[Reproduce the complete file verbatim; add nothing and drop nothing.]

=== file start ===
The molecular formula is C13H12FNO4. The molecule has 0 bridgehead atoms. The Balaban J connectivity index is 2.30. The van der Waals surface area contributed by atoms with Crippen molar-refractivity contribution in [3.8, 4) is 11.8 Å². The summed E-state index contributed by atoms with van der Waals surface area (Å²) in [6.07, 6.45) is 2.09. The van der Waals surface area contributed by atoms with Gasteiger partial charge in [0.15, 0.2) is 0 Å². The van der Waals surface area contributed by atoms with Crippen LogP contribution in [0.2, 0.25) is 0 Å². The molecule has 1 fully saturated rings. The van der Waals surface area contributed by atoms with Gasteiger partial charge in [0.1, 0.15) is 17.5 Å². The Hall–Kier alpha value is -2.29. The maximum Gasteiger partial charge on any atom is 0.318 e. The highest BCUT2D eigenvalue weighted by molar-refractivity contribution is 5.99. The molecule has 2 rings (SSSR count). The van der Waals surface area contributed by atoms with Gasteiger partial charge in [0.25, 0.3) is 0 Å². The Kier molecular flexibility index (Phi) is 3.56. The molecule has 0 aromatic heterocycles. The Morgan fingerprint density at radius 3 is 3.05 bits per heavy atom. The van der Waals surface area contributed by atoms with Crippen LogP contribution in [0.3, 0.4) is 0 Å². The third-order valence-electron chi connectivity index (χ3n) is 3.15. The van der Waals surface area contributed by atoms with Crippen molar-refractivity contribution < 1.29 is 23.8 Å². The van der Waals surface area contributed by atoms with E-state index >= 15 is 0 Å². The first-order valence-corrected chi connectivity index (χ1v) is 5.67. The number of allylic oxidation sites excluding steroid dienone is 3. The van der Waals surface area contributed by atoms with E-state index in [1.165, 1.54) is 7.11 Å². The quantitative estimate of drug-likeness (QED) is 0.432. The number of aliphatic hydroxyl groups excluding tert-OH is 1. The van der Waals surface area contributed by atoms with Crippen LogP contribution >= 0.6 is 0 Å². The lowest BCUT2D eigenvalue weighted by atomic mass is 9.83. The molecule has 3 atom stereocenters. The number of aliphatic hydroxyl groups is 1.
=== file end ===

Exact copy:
The molecular formula is C13H12FNO4. The molecule has 0 bridgehead atoms. The Balaban J connectivity index is 2.30. The van der Waals surface area contributed by atoms with Crippen molar-refractivity contribution in [3.8, 4) is 11.8 Å². The summed E-state index contributed by atoms with van der Waals surface area (Å²) in [6.07, 6.45) is 2.09. The van der Waals surface area contributed by atoms with Gasteiger partial charge in [0.15, 0.2) is 0 Å². The van der Waals surface area contributed by atoms with Crippen LogP contribution in [0.2, 0.25) is 0 Å². The molecule has 1 fully saturated rings. The van der Waals surface area contributed by atoms with Gasteiger partial charge in [0.1, 0.15) is 17.5 Å². The Hall–Kier alpha value is -2.29. The maximum Gasteiger partial charge on any atom is 0.318 e. The highest BCUT2D eigenvalue weighted by molar-refractivity contribution is 5.99. The molecule has 2 rings (SSSR count). The van der Waals surface area contributed by atoms with Gasteiger partial charge in [0.25, 0.3) is 0 Å². The Kier molecular flexibility index (Phi) is 3.56. The molecule has 0 aromatic heterocycles. The Morgan fingerprint density at radius 3 is 3.05 bits per heavy atom. The van der Waals surface area contributed by atoms with Crippen LogP contribution in [0.3, 0.4) is 0 Å². The third-order valence-electron chi connectivity index (χ3n) is 3.15. The van der Waals surface area contributed by atoms with Crippen molar-refractivity contribution < 1.29 is 23.8 Å². The van der Waals surface area contributed by atoms with E-state index >= 15 is 0 Å². The first-order valence-corrected chi connectivity index (χ1v) is 5.67. The number of allylic oxidation sites excluding steroid dienone is 3. The van der Waals surface area contributed by atoms with E-state index in [1.165, 1.54) is 7.11 Å². The quantitative estimate of drug-likeness (QED) is 0.432. The number of aliphatic hydroxyl groups excluding tert-OH is 1. The van der Waals surface area contributed by atoms with Crippen LogP contribution >= 0.6 is 0 Å². The lowest BCUT2D eigenvalue weighted by atomic mass is 9.83. The molecule has 3 atom stereocenters. The number of aliphatic hydroxyl groups is 1.